Even if one puts this point to one side, if a divine command theory of ethics is true, there is a further problem with (12); it is ambiguous compare:

[12 a] The property of choosing not to prevent an event that will cause the deaths of more than 50,000 ordinary people is a serious wrongmaking property of actions performed by human beings (or rational creatures relevantly like human beings).

and

[12b] The property of choosing not to prevent an event that will cause the deaths of more than 50,000 ordinary people is a serious wrongmaking property of actions performed by (including God).

For Tooley's argument to be successful he must mean for (12) to be taken as [12b]. Tooley is arguing for the conclusion that if God exists then he has performed actions that it would be wrong for God to perform; which, given that God is good, is an impossible state of affairs.

However, what is an “uncontroversial moral claim” that “does not seem very problematic” is [12a]. If a divine command theory of ethics is true then [12b] is false. This is because one implication of a divine command theory of ethics is that God does not have obligations and hence, strictly speaking, nothing he does can be right or wrong.[5] Craig notes “nor, plausibly, is God bound by moral duties since he does not issue commands to himself.”[6] Similarly Alston, in an article defending the claim that God has no obligations, states “we can hardly suppose that God is obliged to love his creatures because he commands himself to do so.”[7]

Craig and Alston's arguments seem sound. If the divine command theory of ethics is true then a person p is required to do an action a, if and only if, God commands p to do a. It follows then, that God is required to do a, if and only if, God issues commands to himself. Moreover, if divine command theory of ethics is true then a person engages in wrongdoing, if and only if, they disobey a command that God issues to them. Hence, if divine command theory of ethics is true then God can do wrong only if he commands himself to do something and then proceeds to disobey his own command.

Neither of these conditions seems very likely. It seems unlikely that God issues commands to himself. Why would he need to? If he wanted to do something wouldn't he just do it? Moreover, it seems absurd to suggest that even if God issues commands to himself that he would then disobey them. That would suggest that God displays some form of weakness of the will and it is not clear that weakness of the will is compatible with a supremely excellent being such as God.[8]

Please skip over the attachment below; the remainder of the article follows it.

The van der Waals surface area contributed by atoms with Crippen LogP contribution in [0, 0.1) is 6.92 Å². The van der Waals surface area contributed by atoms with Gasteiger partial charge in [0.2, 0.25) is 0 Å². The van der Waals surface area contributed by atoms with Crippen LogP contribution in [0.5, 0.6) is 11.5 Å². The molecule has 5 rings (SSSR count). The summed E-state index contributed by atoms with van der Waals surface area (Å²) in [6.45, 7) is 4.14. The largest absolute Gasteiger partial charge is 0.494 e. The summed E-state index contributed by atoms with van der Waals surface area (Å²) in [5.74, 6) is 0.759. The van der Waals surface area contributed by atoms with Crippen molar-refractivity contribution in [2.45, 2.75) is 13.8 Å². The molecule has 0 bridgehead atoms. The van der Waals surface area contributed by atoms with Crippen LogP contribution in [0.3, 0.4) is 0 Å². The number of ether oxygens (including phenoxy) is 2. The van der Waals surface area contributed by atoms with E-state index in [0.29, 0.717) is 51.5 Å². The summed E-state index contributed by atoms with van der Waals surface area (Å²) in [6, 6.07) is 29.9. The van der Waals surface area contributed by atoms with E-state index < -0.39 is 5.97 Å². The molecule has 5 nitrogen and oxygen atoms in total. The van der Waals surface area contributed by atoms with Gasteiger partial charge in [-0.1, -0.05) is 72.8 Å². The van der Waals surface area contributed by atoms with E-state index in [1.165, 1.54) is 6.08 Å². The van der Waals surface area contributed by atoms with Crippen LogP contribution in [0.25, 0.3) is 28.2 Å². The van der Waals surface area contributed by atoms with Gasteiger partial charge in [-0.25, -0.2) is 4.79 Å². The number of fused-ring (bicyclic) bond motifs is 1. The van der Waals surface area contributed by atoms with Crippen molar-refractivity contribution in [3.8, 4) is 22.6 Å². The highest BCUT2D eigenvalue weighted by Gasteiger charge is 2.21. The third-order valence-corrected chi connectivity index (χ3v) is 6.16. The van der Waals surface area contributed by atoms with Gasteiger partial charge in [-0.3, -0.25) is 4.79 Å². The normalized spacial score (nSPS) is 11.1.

The divine command theorist will take a similar stance towards (15). If a divine command theory of ethics is true then the property of “being permitted by God” is a right-making property. If God permits an action, in the sense of refraining from prohibiting it, then that makes the action morally permissible. Consider then, “[God's] action of choosing not to prevent the Lisbon earthquake.” For the reasons spelt out above, God did not forbid himself from doing this; hence, this action has a right-making property that a theist, who embraces divine command theory of ethics, knows about.

Similarly, this right-making property outweighs any wrong-making property that the action has. As I mentioned previously, according to a divine command theory of ethics, there is only one ultimate wrong-making property, the property of being contrary to God’s commands. Given that God did not command himself to stop the Lisbon earth quake, the action of allowing the Lisbon earthquake to occur does not have any wrong-making properties and so there can be none that outweigh it.

Consequently, if a divine command theory of ethics is true then both (12) and (15) are false. It is not just theists who offer a theodicy then who would reject (15).

The Significance of this Conclusion